Love your perfect imperfections

Have you listened to John Legend’s song, All of me?

Cause all of me

Loves all of you

Loves your curves and all of your edges

All your perfect imperfections

Give your all to me

I’ll give my all to you

You’re my end and my beginning

Even when I’m losing I’m winning

Cause I give you all of me

And you give me all of you.

The lyrics above are the chorus to his beautiful song. I’ve listened to the song a couple of times before, but last night as I listened to it, it took me back in time; to the year 2012.

It was a warm, sunny afternoon. I had called one of my skating buddies to come help me fix my skates. The wheels had worn off and I needed to get them replaced. It was a few weeks after the Christmas holiday. He had travelled; ergo we hadn’t been seeing much of each other for a while. As he unscrewed the old wheels off, replacing them with the new ones I just watched, listening to him give a detailed account of how he’d spent the holidays.

When all the eight wheels were in place he gave me the skates back so I could try them out. Gladly, I put them on and rolled on the spacious car pack outside my house. He hadn’t brought his skates so he just watched as I did my rounds. A short while later I went back and sat next to him, pulling them off. I asked if he wanted to ‘test’ them and he was only too glad.

“You’ve gained some weight,” he noted.

“Yeah,” I grinned.

“If you get bigger than that we’re ditching you,” he teased, referring to the other guys we skated with. I only laughed in response.  That day we didn’t skate much; we just talked, catching up on the days we’d spent apart.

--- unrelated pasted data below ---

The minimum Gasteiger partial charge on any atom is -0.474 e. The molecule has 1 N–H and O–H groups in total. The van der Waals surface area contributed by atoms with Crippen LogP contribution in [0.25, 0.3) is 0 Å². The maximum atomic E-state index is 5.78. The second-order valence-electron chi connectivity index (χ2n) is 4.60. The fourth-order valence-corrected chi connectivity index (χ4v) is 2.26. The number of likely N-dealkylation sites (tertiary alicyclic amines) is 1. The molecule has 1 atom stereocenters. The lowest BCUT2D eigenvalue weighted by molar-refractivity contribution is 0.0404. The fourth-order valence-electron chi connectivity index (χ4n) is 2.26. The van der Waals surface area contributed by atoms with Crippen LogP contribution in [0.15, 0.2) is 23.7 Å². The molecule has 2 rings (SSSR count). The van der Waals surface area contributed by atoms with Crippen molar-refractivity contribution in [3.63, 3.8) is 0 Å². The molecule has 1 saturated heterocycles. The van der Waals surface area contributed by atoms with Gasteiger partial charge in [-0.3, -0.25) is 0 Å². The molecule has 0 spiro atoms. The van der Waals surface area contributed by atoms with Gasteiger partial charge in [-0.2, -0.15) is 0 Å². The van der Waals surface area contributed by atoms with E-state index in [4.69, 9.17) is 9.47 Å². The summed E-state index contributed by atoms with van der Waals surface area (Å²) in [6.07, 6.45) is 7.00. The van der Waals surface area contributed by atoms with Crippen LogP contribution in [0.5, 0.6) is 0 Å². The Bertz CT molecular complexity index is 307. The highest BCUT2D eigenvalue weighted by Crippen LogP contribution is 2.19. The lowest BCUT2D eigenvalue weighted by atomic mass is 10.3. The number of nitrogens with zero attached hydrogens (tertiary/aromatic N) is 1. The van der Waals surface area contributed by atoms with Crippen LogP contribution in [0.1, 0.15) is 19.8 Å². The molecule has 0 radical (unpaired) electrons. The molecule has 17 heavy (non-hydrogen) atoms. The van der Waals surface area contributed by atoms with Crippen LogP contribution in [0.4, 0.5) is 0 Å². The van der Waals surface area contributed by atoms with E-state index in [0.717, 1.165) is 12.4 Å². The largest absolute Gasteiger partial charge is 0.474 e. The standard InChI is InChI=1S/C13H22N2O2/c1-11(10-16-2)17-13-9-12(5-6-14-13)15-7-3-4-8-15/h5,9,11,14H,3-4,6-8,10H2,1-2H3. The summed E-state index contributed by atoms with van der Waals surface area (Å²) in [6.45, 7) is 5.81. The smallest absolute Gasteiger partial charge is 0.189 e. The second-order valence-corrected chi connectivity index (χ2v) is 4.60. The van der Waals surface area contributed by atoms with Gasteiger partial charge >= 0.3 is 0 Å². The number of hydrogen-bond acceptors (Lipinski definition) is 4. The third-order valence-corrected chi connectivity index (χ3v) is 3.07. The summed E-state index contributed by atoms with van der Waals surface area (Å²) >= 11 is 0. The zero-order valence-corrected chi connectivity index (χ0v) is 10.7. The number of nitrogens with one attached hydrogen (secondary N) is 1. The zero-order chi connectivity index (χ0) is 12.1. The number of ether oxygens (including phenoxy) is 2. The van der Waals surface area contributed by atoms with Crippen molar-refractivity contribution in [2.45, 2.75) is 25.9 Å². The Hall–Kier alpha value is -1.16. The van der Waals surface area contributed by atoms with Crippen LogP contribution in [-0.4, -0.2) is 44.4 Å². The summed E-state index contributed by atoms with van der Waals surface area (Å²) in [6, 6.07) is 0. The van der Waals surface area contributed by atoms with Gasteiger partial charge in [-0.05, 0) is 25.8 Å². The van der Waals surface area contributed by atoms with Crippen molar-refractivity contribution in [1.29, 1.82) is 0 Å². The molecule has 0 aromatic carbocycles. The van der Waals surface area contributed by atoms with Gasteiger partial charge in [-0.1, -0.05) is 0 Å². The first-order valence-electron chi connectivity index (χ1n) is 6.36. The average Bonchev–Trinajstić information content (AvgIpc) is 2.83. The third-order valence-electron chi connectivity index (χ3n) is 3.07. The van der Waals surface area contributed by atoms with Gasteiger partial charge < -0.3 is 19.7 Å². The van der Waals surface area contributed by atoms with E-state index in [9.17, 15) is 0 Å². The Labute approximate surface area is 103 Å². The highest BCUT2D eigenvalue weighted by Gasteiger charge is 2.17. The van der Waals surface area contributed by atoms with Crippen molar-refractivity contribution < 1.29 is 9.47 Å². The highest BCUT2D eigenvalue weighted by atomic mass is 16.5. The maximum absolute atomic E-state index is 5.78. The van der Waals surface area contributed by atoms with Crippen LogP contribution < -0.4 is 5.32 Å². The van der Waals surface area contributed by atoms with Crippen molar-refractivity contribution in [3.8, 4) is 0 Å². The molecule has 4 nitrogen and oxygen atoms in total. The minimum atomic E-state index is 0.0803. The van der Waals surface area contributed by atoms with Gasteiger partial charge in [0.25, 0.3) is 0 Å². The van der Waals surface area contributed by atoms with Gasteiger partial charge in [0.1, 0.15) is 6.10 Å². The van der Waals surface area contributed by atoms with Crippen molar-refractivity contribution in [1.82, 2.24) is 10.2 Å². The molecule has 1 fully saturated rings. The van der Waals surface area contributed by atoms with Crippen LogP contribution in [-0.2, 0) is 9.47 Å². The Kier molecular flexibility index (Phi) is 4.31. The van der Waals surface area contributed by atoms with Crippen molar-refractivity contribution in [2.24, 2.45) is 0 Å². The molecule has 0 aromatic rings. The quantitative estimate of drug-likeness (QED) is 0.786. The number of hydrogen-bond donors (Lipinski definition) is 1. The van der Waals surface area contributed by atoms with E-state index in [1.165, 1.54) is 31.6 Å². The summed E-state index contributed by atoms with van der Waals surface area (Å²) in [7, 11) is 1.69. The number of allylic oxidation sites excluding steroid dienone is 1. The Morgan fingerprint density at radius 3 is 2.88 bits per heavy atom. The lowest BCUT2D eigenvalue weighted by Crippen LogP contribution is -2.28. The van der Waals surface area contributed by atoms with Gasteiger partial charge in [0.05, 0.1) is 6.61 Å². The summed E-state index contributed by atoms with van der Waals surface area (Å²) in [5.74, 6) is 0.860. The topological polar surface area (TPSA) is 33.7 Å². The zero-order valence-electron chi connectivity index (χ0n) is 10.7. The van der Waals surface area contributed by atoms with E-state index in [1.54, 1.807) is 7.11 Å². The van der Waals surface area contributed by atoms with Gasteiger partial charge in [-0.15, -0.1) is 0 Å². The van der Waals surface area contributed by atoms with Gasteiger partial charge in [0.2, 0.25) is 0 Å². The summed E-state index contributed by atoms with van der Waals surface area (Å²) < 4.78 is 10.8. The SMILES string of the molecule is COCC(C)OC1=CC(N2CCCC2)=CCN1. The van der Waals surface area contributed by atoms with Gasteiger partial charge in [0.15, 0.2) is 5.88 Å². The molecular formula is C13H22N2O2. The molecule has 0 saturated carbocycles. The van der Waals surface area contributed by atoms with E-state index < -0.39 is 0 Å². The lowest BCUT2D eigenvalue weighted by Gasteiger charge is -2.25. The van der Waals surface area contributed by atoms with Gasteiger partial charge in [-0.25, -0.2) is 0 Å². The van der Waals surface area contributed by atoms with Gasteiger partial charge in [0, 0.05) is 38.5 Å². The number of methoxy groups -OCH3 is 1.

After that day I became so cautious how I ate. I’d make sure the servings weren’t too large, just so I wouldn’t gain weight. Then I started working out more to ensure I burned any excess calories. One Saturday mom saw the food in my plate while having dinner and she commented on how little it was.

“My friends said they’d ditch me if I put on more weight,” I laughed. She laughed too because it sounded funny.

Days later, on a Sunday evening I bumped into that same guy while I was going to buy groceries and seeming awestruck he told me how great I looked. “But your stomach’s a bit big. Or you’ve just eaten?” He asked lightheartedly. The worst part is he always made his comments blithely, so I always took them as that, jokes; only that later, when I was alone the same words would come back to haunt me, making me feel like I needed to try harder to get their approval.

Everytime I ate, my friend’s words would ring in my head and that made me avoid large servings; I didn’t want to lose my friends because of something I could avoid. It all turned out fine. For a while at least.

One Saturday while out skating at night, we went to some nearby bar to get some beer. The guys were having a house party. We waited while two guys went in to purchase the drinks. As we waited outside at the parking, my friend rolled in his skates up to where I was standing and he went on and on about how good I looked. “Skating should be made mandatory for girls,” he said, “It’s the quickest way to slim.”

His compliments made me feel good and bad at the same time. Good because he acknowledged I looked amazing and bad because he made such a big deal out of my body size. It’s like my size would affect his life. Later, he escorted me back to my house. We sat on the front porch, talking, and since I was getting into the house I took the skates off. Normally, he’s not that taller than me but because he was in skates and I wasn’t, he appeared much taller that night.

When he stood to leave he grabbed my waist, pulling me to him. “You look amazing,” he told me. “Don’t change.” I flung my arms around his neck, in a goodbye embrace. His house was in the next court, which was just a few minutes away. He wasn’t my boyfriend really, it’s just that he was closer to me than the others; earlier, before we went to the bar we had sat down on a curb to catch our breath after speed skating for miles non-stop. He had asked why I refused to be his girlfriend when he proposed some months before but I didn’t tell him why. I didn’t think we were compatible as a couple. My female instincts told me we were better suited as friends.

I watched him roll away in his rollerblades and I carried mine to the house, my lips curved in a smile. It had been a lovely night.

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